Pet ownership is a huge commitment and responsibility, and may not always mesh with the realities of everyday life. While rehoming may sometimes be the only option, we strongly urge you to consider alternatives first. Statistics show that the vast majority of animals surrendered to — and euthanized in — shelters are given up because of training issues, a bad fit with your family, major life changes, or other such challenges. It is critical to understand that, very often, THESE CAN BE FIXED without subjecting your pet to the trauma of being removed from its home. Please take a moment to read through these common reasons for pet surrender or re-homing, and carefully assess whether re-homing is the right answer for your pet.
Moving is a huge challenge, even under the best of conditions. A pet adds one additional challenge, especially if you’re moving far away. Many well-meaning owners give up their pets before a move so that the animal won’t have to deal with the rigors of the move. If you’re flying or have to use commercial shippers, you may be concerned about the expense or other hazards. While this is often well-intentioned, please take a moment to consider the implications to your pet. The mental impact of removing a pet from its family often far outweighs that of moving it to a new home. For the vast majority of animals, only a short adjustment time may be needed after a move before they feel right at home. As long as you’re there, with all the people and scents your pet is used to, it will be fine.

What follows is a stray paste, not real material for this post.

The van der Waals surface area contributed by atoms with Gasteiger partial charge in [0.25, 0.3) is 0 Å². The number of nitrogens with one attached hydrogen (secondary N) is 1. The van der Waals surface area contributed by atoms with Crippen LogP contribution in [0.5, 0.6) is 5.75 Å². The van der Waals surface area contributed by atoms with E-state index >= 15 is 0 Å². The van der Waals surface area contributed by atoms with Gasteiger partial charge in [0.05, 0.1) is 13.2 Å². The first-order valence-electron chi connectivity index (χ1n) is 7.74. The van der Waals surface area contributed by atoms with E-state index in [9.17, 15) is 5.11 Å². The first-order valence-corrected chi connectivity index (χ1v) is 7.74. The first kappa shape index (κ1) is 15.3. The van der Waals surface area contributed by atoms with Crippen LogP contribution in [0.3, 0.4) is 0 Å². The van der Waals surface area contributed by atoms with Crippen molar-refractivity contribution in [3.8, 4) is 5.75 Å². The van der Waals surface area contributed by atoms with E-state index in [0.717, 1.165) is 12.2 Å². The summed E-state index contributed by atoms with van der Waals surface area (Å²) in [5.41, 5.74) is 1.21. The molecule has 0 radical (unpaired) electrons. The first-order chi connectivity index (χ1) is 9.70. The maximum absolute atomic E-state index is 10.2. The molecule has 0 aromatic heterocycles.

Landlord doesn’t allow pets
Obviously, landlord requirements should always be known and considered before getting a pet. However, some landlords will change their minds for a number of reasons. First, know your rights as a renter. You may not be able to do anything about the landlord’s decision legally, but some situations may afford you some rights in keeping your pet.
Not enough time, or too many pets
Can’t afford the pet, or unanticipated veterinary needs
New baby, or other new dependent family member
Divorce or other personal problems
Aggression toward other pets or family members
Don’t have the appropriate facilities